And then I got up. And I’m so glad I did.

It feels silly to place such weight on a brief encounter with a person I don’t even really know. But when I’ve struggled day in day out for months and months to care about my artwork, about anything at all… Peter Capaldi’s small kindness and support of my work meant the WORLD to me. I cried again, but they were happy tears this time, which hasn’t happened in a while… When I’ve felt worthless for months, he reminded me of how so many people have loved my art, told me that I brightened their day… so I had to write this. To tell every single person that visited me in Artist Alley this year, and to each of my fans and wonderful friends who have never wavered in their support… and of course to Peter, as I could not tell you this in person… thank you from the bottom of my heart. I won’t forget it. And I want to tell anyone else who has ever struggled with depression or other mental health issues what I am trying to remember every day myself: what you feel is real, and you are important, loved and valued. You are NOT alone.

“In 900 years of time and space, I’ve never met anyone who wasn’t important.” — The Doctor


Yes, and her art really is great fun, she’s very talented.

It’s terrific that it’s appreciated by someone like Capaldi too.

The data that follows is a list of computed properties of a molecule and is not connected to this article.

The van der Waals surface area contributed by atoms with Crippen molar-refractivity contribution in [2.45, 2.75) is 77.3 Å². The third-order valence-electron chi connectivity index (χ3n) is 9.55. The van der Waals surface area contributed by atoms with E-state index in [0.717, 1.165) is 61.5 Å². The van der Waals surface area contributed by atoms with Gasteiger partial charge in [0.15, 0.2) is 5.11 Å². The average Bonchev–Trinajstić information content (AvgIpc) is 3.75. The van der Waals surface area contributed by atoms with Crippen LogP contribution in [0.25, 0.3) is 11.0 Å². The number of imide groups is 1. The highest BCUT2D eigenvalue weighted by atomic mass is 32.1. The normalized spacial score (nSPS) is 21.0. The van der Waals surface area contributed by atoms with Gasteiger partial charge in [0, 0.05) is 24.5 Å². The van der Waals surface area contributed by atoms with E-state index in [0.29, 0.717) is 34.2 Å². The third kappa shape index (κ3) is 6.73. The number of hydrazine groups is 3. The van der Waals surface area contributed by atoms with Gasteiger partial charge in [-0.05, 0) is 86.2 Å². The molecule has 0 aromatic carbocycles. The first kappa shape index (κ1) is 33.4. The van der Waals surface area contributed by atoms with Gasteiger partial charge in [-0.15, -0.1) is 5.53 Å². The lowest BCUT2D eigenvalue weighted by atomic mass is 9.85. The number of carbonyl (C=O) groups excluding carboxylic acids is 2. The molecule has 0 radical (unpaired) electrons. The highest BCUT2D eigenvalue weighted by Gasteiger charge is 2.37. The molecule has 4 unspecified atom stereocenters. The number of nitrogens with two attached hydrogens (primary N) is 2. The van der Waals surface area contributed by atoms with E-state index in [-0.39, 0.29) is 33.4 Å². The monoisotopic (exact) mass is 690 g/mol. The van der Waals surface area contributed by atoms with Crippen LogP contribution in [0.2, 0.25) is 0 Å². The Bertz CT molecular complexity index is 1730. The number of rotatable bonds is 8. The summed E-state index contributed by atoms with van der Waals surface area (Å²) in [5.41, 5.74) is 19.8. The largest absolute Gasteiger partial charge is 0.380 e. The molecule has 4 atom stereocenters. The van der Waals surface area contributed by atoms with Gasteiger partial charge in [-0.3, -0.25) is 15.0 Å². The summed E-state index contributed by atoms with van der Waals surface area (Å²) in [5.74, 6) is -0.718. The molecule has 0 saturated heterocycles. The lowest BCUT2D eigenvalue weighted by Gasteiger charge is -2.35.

GBH was 7 episodes of 80 minutes each.
The Singing Detective 6 times 70 min episodes.
House of cards 4 times 55 mins
Edge of Darkness 6 55 min episodes

TV has changed a lot since then… what have been more recent Blockbuster TV series?


Wouldn’t be the same without Bob Holness… :wink:


The Night Manager was big recently.

I’m not really that concerned with precedent though, they are very different shows with different audiences. I just feel too much is made of format and the best one is the one the creators want to make.


Most BBC drama series are an hour long. Doctor Who and the shows that followed that template (Robin Hood, Merlin, etc) were the exception rather than the norm.


Doctor Who has always been a bit of an odd hybrid though, as a family sci-fi fantasy historical drama enjoyed by both kids and adults. I don’t think there are many (any?) direct comparators, so I’m not sure trying to find precedents adds anything either way.